Bush allies

Posted: Jun 06, 2006 8:05 PM

That would be Bishop Harry Jackson, a Democrat, set to lead a group of left-leaning black pastors from around the country into senatorial offices today to show support for the Federal Marriage Amendment.

First stop: the office of Sen. Barack Obama, Illinois Democrat.

"We cannot sit idly by and let Democrat members we helped get elected in the past ignore the fact that the institution of marriage is suffering," explains the senior pastor of Hope Christian Church in Maryland.


The last time we caught up with music impresario Quincy Jones was in 1993, when he staged a spectacular concert to celebrate the inauguration of a little-known Arkansas politician who'd just been elected president: Bill Clinton.

The other night, the 73-year-old composer and filmmaker was back in town, making reservations for eight at Teatro Goldoni on K Street Northwest, where he no doubt felt at home amid the Venetian masks, theatrical lighting at the bar and stagelike kitchen starring chef Fabrizio Aielli.


An unusual sighting this week on the White House South Lawn, where a staff member propped up Miss Beazley on her hind legs and had her wave (with one paw) at President and Mrs. Bush's motorcade.

Beazley Weazley, as the Scottish terrier is nicknamed, was the president's birthday present to Mrs. Bush in January 2005.

We're told the dog's favorite treat is a cheeseburger -- not surprising, considering Miss Beazley's father is none other than Clinton of Champion Motherwell Alberta Clipper.


"Bush, after handling eight hurricanes and four tropical storms in 14 months in 2004 and 2005, has become the undisputed national leader in hurricane management. Imagine if he had been governor of Louisiana when Katrina hit last summer. Does anyone doubt that the recovery would have gone far, far better with Bush in charge?" - Fred Barnes, executive editor of the Weekly Standard, writing a glowing piece this week not about President Bush, but rather his little brother, Florida Gov. Jeb Bush.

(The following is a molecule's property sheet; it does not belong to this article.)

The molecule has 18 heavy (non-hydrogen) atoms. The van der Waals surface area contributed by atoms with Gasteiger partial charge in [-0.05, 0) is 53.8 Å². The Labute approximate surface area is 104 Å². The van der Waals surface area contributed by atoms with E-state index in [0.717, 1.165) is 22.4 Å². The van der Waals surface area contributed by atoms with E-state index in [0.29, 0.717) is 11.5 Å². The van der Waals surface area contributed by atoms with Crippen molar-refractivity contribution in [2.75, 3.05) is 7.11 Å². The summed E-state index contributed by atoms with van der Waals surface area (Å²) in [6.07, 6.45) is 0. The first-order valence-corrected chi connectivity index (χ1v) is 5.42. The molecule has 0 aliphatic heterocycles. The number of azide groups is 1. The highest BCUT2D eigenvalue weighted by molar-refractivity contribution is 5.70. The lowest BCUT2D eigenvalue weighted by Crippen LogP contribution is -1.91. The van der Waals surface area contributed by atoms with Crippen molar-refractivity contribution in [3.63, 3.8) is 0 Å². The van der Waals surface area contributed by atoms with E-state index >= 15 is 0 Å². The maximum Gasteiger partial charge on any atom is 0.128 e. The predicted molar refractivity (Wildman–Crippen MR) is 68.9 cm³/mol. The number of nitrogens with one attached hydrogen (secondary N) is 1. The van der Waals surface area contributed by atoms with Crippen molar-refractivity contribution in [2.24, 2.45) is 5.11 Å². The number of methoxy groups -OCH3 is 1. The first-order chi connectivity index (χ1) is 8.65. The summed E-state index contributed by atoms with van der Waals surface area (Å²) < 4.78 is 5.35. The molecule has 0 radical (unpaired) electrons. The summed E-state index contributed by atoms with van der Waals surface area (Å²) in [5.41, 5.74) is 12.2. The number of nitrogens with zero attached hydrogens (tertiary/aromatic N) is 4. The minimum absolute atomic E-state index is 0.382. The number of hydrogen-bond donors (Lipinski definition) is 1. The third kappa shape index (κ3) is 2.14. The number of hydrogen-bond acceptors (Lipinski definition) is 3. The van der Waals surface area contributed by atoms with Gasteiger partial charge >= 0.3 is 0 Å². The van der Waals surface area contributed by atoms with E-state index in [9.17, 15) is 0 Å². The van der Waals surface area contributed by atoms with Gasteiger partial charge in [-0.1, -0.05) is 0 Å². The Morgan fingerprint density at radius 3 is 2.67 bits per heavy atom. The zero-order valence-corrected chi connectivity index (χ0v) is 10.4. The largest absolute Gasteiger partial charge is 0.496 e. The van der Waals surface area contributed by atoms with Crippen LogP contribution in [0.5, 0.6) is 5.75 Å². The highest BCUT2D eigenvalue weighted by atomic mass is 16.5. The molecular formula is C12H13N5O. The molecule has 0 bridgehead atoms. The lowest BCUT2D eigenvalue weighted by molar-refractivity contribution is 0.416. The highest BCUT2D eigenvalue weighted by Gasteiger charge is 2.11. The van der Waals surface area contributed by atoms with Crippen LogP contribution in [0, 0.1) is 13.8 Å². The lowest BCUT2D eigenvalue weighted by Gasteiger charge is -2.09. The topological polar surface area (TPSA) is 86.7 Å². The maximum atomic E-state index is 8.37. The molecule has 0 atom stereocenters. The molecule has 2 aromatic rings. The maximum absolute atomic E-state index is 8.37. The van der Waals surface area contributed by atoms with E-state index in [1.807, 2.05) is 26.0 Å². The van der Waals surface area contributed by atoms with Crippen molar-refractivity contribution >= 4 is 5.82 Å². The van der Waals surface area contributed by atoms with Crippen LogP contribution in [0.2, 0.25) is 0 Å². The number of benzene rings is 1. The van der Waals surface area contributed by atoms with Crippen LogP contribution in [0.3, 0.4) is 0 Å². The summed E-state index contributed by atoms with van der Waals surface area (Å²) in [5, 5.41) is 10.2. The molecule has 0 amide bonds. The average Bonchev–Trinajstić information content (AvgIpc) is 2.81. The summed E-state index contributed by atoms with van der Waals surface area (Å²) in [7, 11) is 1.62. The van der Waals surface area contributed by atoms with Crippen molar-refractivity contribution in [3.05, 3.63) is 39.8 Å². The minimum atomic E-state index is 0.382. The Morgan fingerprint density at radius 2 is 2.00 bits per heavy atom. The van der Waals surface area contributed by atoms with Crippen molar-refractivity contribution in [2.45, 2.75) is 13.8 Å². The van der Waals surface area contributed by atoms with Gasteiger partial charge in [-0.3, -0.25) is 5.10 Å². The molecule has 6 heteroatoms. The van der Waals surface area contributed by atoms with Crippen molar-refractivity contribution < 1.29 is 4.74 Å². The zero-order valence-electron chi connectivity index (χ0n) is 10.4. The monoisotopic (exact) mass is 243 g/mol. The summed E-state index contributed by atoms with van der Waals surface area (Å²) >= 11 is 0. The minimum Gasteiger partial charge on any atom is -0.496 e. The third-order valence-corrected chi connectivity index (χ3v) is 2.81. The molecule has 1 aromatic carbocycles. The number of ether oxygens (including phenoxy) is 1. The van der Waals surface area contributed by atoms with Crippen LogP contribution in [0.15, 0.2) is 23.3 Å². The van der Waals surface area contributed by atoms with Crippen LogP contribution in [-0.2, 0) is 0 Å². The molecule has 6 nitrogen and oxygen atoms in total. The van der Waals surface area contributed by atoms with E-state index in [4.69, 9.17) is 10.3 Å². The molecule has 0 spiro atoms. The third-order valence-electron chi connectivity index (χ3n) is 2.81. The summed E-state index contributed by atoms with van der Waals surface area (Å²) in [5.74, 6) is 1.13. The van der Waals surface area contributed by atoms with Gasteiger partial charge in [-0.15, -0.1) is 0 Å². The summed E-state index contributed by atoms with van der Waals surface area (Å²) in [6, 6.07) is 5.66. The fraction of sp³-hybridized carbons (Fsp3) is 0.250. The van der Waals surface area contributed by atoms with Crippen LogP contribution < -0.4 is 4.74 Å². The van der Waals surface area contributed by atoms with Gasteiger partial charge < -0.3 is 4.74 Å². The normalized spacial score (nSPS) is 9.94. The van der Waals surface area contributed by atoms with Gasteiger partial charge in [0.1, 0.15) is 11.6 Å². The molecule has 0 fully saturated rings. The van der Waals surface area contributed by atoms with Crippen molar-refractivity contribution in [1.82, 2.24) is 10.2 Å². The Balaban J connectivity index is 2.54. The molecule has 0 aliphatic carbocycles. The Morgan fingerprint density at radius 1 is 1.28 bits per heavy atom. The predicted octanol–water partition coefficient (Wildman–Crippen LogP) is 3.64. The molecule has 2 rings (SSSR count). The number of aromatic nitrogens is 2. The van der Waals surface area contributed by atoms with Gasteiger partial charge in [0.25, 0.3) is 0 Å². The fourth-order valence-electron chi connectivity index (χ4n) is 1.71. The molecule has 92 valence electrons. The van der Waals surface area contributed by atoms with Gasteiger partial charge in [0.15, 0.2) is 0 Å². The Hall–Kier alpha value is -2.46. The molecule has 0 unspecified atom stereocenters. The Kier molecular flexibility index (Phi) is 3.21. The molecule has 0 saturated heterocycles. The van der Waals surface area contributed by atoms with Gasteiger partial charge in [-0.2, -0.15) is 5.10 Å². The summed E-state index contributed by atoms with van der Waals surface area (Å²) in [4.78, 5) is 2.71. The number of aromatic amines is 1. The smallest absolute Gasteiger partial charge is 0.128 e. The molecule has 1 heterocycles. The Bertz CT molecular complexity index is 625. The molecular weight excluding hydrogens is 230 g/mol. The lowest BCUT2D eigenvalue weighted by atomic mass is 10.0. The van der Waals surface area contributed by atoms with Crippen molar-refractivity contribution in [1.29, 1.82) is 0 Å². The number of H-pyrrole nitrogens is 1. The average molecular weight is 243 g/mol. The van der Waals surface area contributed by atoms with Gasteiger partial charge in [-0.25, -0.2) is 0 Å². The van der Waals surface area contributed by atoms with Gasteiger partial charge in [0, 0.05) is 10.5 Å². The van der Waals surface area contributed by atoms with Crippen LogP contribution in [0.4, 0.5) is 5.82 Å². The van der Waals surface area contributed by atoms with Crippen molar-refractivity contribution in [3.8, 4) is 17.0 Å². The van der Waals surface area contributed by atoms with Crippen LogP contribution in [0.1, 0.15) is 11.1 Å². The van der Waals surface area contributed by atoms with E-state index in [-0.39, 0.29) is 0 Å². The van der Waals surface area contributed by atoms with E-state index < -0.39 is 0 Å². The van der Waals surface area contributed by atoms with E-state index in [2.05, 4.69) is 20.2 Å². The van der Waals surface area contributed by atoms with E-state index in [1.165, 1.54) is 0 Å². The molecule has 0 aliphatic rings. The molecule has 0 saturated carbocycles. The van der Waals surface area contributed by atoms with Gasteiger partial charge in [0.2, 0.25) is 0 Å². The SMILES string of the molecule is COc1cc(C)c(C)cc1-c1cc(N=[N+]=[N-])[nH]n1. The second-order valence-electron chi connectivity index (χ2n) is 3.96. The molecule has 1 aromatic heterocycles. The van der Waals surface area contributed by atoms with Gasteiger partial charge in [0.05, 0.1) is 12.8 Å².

Don't tell anti-gun crusader Sarah Brady, but firearms sales in the United States remain on the rise - while, contrary to popular belief, gun-related crime, suicide and gun accidents are on the decline.

Figures released by the Treasury Department show that retail sales of firearms and ammunition rose almost 3 percent in 2005. All told, 4.7 million new guns were sold during this past year.

Yet government figures and independent statistics reveal that firearms crimes, suicides and accidental fatalities, including among youth, all trend downward.

According to the National Shooting Sports Foundation, the estimated number of privately owned firearms in the U.S. now stands at more than 290 million, while American households with at least one firearm is estimated at nearly 110 million.

Foundation President Doug Painter says that although reductions in gun crimes and accidental fatalities have been documented for many years, "today's anti-gun organizations rake in lots of cash by perpetuating the myth that more guns equals more bad news."


Capitol Hill staffers are laughing at circulating phony legislation that somebody, somewhere dreamed up: The Americans With No Abilities Act.